Ellen Forney

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Ellen Forney (born March 8, 1968) is an American cartoonist and educator. She is known for her autobiographic comics, which included I was Seven in '75 , I Love Led Zepellin, and Marbles. She teaches at the Cornish College of the Arts.

Career[edit]

Forney received a B.A. degree from Wesleyan University, where she majored in psychology.[1]

In the 1990s, she produced the autobiographical strip I Was Seven in '75, which ran in Seattle's alternative-weekly paper The Stranger.[2] She self-published a collection in 1997 with a Xeric Foundation grant.[3] A complete collection was published as Monkey Food by Fantagraphics in 1999.

In 2006 she published I Love Led Zeppelin, which collected comics she had done for various newspapers and magazines, and included collaborations with Margaret Cho, Kristin Gore, Camille Paglia, and Dan Savage.[1] It was nominated for an Eisner Award as Best Reality-Based Comic.[4][5] In 2007 she illustrated Sherman Alexie's young-adult novel The Absolutely True Diary of a Part-Time Indian, which won the National Book Award.[6][7][8] In 2008 she published Lust which adapted personal ads from The Stranger into illustrated/comics form.[9]

Her graphic memoir Marbles: Mania, Depression, Michelangelo, and Me[10] addressed her experiences with Bipolar Disorder.[11] It was published by Penguin Books' Gotham Books imprint in November 2012.[12][13]

In 2016, Forney produced two murals, Crossed Pinkies and Walking Fingers, that were installed in the new Capitol Hill light rail station in Seattle, Washington.[14]

Forney's 2018 book Rock Steady: Brilliant Advice from My Bipolar Life is a graphic self-help guide, published by Fantagraphics.

She is based in Seattle, Washington.

Personal life[edit]

Forney is bisexual.[15]

Awards[edit]

  • 2013 National Association for the Advancement of Psychoanalysis "Gradiva" winner in Art for Marbles: Mania, Depression, Michelangelo, and Me: A Graphic Memoir[16]
  • 2012 Stranger Genius Award winner for Literature [17]

See also[edit]

References[edit]

  1. ^ a b Benedetti, Winda (August 7, 2006). "Seattle cartoonist Ellen Forney embraces our oddities". Seattle Post-Intelligencer.
  2. ^ "Comic creator: Ellen Forney | Lambiek Comiclopedia". Lambiek.net. 2007-02-16. Retrieved 2013-08-02.
  3. ^ "Ellen Forney - "I'm Okay, You're Okay!" (vol III/iss 2/February 2000)". Sequential Tart. Retrieved 2013-08-02.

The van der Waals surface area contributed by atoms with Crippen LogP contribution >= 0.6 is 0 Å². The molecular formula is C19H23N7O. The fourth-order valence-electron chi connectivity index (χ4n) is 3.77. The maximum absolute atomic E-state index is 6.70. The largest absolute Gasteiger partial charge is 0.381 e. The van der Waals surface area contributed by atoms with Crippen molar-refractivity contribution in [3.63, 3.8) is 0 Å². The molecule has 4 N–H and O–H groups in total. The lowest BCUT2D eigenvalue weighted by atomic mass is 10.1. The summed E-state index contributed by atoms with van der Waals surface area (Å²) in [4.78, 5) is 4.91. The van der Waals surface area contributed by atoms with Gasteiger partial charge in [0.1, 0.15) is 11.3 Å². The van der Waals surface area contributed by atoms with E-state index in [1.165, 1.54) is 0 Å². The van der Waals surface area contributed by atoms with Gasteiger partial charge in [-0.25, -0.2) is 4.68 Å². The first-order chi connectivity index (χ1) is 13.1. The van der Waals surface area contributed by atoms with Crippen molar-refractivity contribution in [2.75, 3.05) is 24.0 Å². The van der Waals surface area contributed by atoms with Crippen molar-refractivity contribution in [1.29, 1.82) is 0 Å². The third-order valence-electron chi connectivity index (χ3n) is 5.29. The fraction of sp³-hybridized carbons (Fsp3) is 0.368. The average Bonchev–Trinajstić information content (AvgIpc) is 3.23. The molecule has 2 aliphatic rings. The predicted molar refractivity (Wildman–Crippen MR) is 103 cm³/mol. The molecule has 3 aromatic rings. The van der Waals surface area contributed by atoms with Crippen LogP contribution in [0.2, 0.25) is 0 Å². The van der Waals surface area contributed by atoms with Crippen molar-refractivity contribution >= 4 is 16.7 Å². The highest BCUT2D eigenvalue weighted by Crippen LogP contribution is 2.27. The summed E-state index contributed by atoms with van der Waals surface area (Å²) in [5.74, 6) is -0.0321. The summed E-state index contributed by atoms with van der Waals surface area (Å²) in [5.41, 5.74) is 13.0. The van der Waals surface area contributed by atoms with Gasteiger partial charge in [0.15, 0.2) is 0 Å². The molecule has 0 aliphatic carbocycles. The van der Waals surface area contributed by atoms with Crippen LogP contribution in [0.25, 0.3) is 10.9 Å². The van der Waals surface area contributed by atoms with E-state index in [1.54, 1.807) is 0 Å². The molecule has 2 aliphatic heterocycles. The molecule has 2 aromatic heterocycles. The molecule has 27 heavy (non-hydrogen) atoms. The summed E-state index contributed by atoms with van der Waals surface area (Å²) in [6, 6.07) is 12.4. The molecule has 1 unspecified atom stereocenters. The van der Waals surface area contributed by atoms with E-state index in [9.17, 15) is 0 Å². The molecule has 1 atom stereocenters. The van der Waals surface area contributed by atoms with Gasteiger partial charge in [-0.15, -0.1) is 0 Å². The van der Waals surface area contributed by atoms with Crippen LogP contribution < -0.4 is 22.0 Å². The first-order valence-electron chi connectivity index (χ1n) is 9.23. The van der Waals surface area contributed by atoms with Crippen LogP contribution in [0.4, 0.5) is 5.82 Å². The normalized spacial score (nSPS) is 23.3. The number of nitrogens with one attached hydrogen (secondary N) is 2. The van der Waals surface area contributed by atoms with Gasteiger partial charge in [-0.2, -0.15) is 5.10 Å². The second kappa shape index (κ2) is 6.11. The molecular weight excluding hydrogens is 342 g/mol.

4. ^ The Comics Reporter
  5. ^ [1] Archived July 20, 2011, at the Wayback Machine.
  6. ^ "Philly-linked artist adds life to award-winning book". Philly.com. 2010-10-26. Retrieved 2013-08-02.
  7. ^ Hiskes, Jonathan (December 10, 2008). "Northwest Fiction Rooted in the Region". Seattle, WA: Crosscut. Retrieved 2011-08-20.
  8. ^ http://www.thetowerlight.com/2011/10/qa-with-cartoonist-ellen-forney/
  9. ^ Graves, Jen (February 13, 2008). "New in Books". The Stranger. Archived from the original on February 16, 2008. Retrieved 2008-02-29.
  10. ^ "Marbles: Mania, Depression, Michelangelo, and Me: A Graphic Memoir: Ellen Forney: 9781592407323: Amazon.com: Books". Amazon.com. Retrieved 2013-08-02.
  11. ^ http://www.huffingtonpost.com/2014/09/18/bipolar-disorder-ellen-forney_n_5823138.html
  12. ^ The Bipolar Cartoonist: Ellen Forney’s ‘Marbles’, Publishers Weekly. By Grace Bello. November 05, 2012. Retrieved November 17, 2012.
  13. ^ David Low, Forney ’89 Writes Graphic Novel on Bipolar Disorder, The Wesleyan Connection (Wesleyan University), 2012-11-15. Accessed 2012-11-17.
  14. ^ Graves, Jen (December 9, 2015). "How Ellen Forney Got the Right Pair of Hands for Her Capitol Hill Light Rail Station Mural". The Stranger. Retrieved August 9, 2017.
  15. ^ Bello, Grace (November 7, 2012). "Page Turner: Ellen Forney". Curve.
  16. ^ National Association for the Advancement of Psychoanalysis 2013 "Gradiva" Awards Archived 2014-03-05 at the Wayback Machine., naap.org. Accessed online 2014-03-04.
  17. ^ The Stranger Genius Awards: The Event, thestranger.com. Accessed online 2012-11-21.

External links[edit]